The 1.5 meter tall, 78 kg Anbot looks like a cross between Star Wars' R2D2 and Doctor Who's Daleks, with a touchscreen on top. It has enough battery power for 8 hours of operations, autonomous navigation and intelligent video analysis, and can reach speeds of 18 kmh to chase down fleeing criminals or respond to emergencies. The Anbot can also rush over to the scene if a bystander cries for help, and it can even recharge itself without human intervention (bad news in the event of a robot uprising). NDU promises that in addition to standard police patrolling, the Anbot can undertake riot control, by remotely firing its electroshock weapons (or by running over unruly protesters).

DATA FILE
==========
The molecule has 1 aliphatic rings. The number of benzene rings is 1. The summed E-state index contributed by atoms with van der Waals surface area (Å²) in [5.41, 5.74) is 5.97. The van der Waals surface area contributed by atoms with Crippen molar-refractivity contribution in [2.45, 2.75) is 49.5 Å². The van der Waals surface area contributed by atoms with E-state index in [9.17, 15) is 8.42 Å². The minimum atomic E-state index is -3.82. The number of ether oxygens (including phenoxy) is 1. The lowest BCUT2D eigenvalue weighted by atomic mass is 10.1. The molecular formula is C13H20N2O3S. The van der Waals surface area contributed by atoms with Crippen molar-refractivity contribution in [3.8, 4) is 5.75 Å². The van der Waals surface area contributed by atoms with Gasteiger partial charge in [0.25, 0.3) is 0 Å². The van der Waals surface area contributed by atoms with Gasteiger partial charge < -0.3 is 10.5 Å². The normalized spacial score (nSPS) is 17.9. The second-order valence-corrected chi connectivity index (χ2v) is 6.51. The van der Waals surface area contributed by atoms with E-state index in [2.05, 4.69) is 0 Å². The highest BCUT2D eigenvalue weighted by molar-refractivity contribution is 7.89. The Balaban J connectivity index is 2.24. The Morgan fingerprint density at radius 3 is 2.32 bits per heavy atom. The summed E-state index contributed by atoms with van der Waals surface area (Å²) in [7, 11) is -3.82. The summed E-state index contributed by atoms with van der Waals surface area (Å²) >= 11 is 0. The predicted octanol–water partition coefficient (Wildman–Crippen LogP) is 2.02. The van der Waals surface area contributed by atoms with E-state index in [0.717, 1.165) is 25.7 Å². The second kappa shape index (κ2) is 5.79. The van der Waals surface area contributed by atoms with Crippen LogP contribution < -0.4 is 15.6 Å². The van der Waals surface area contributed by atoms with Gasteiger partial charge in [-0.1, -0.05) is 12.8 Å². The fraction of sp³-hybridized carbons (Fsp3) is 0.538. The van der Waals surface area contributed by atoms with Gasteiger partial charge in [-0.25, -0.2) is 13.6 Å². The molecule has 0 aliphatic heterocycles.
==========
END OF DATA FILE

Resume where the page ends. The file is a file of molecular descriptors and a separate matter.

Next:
...Nickled and Dimed would have been readable.Somewhere around the middle of Trespassing Across America, author Ken Ilgunas ponders what it means to be an environmentalist. He's been hiking from north of the Canadian border, on his way down to where Texas hits the Gulf of Mexico. When roadside strangers or table neighbors in pizzerias ask him why, he tells them the truth: that he's following, on foot, the path of the proposed Keystone XL pipeline, a massive energy project to be built by TransCanada. The pipeline has lots of populist support because of the jobs it would supposedly provide and the buyouts that landowners are getting. But it also faces opposition from people concerned about what it will do to their drinking water and because of what it represents: big oil companies contributing to global warming.In his travel memoir, Ilgunas doesn't get into all of this with the farmers, cops, shop proprietors, and other strangers who ask him where he's headed. But this doesn't stop him from being asked frequently, in accusatory tones, if he's an environmentalist. Eventually, Ilgunas gets to wondering about this question, and gets frustrated that it's even a question at all. Do I care what we do to the earth? Does it matter what happens to the air we breathe and the water we drink? Do I want the planet to continue to exist? Are you really asking me this?For all his disagreements with the people he encounters, Ilgunas's book is also the story of someone with liberal tendencies venturing through very conservative country, and gaining tolerance, respect, and occasional appreciation for the red-staters he meets. He gets annoyed with the suspicious glares he gets, but when he faces a test of his own ability to trust, he fails. He has to get over his long held grudge against conversion-happy Christians when he learns that he can often spend the night in small-town churches.